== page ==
Sometimes, kindred spirits meet by chance—and end up talking all night. Sometimes, they wind up in a studio together and craft something spontaneous and extraordinary, layering sounds of classical Indian music with jazz and Persian words, with the end result being a delicate balance between form, content and creativity framed in haunting, ethereal atmospheres that linger in memory long after the music has stopped.
Guided by the poetry of Rumi and by a long-standing tradition of poetic recitation and musical dialogue, Saffron is a meeting of unexpected but strikingly simpatico musical minds from four corners of the globe. The lineup includes vocalist Katayoun Goudarzi, revered Grammy-nominee sitar master Shujaat Khan (whose website described him, accurately, as “one of the greatest North Indian classical musicians of his generation), percussionist Abhiman Kaushal, jazz and rock saxophonist Tim Ries and composer-jazz pianist Kevin Hays. Together, the seemingly ad hoc ensemble creates a space where the revered poet’s words resonate in unexpected, engaging ways.
On Dawning, the musical companions evoke the wrenching doubt and elevating passion, the delicate flirtation and deep perception of the Persian Sufi poet, drawing on their artful command of Indian classical and Western jazz forms, on traditional literature and contemporary sensibilities.
Asked in what ways Rumi’s poetry has inspired her, Goudarzi in an email interview with CBC Music, pointed to the “love and unity” that are “fundamental aspects of Maulânâ Jalâl al-Din Muhammad Balkhi or Rumi’s work. Once one starts to subscribe to that school of thought, the outlook on life changes dramatically. In my case I guess it inspires me to try to have a gentler view on life and everyone around me.”
As for the connection between Rumi’s poetry and music, Goudarzi pointed out that the poet was “entranced by the ritual of samâ, which is a mystical dance where poetry and dance simultaneously brings the practitioner into a state of intoxication. It’s said that often, Maulânâ himself would melodically sing his own poetry and dance.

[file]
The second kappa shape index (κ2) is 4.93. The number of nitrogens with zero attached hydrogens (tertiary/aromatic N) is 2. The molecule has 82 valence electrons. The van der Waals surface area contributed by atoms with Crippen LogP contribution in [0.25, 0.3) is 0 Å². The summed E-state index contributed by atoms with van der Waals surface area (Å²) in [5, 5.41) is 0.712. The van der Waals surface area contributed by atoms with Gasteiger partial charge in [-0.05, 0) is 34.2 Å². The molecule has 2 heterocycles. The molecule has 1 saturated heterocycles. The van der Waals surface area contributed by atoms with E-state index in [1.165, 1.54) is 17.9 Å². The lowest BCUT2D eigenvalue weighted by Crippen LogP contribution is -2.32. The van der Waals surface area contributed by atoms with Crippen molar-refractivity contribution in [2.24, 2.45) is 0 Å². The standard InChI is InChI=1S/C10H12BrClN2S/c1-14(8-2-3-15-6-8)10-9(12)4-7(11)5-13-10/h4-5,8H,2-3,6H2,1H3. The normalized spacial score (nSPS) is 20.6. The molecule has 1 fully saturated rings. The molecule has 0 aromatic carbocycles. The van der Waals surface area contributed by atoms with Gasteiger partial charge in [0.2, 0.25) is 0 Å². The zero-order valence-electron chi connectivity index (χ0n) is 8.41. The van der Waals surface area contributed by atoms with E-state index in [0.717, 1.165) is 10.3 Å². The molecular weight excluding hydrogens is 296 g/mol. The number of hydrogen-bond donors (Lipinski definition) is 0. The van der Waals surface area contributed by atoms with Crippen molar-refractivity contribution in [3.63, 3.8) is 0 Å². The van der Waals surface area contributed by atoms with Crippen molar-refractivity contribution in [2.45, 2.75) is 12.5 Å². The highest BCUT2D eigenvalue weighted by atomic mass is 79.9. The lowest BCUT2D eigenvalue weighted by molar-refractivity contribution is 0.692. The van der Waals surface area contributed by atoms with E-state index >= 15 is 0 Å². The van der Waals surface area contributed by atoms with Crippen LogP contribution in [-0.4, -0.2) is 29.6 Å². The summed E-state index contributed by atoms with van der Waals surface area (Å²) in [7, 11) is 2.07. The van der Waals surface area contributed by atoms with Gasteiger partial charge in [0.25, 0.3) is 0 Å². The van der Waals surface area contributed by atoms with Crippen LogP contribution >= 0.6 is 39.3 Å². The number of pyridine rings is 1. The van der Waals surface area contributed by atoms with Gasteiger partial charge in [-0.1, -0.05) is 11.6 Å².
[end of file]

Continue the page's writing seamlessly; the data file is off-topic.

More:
Saffron, ‘Dawning,’ in concert
“It makes sense to engage both East and West, to use both to express the poems,” Goudarzi adds. “Unity and love are the most fundamental parts of Rumi’s poetry. We could, of course, use the same music that was considered Sufi music, forever and ever for another 800 years. But it’s a different world now, a new opportunity for interaction. And so long as we want to learn about each other, why not try to transcribe it in our own way? The music of Dawning is not really jazz but a space where Indian classical and Western jazz and classical Persian poetry come together.”
Saffron’s own way emerged swiftly in the studio, in a quicksilver dialogue. The improvisation and conversation became the perfect vehicle for expressing treasured sentiments and insights beyond language, historical period, and cultural bounds. “When certain musicians gather, we speak a language, and there are no words,” reflects Shujaat Khan. “We are conversing and we can feel each other’s emotions changing, that it’s all gelling and coming together. It’s so beautiful and so unbelievable, being together with wonderful musicians and exchanging opinions musically.
“That’s the brilliant thing about music in general: you can be open to every possibility, and beautiful things can happen that way. You create these tones these sounds that wouldn’t have happened w/o those people, that day. When you’re conversing with people and then a new person enters chat, it can either add to or detract. Yet another voice can be good, can take it to another realm of possibilities.”
Saffron in concert
Goudarzi grew up with Rumi’s words in her childhood Iran. They resounded on the radio, recited by dedicated artists. They echoed in the jokes and tales of family and friends. Poetry, spoken aloud and savored, was everywhere. As the young aspiring musician read poetry, she would often imagine the words intertwining with the sounds she heard. They felt intimately connected.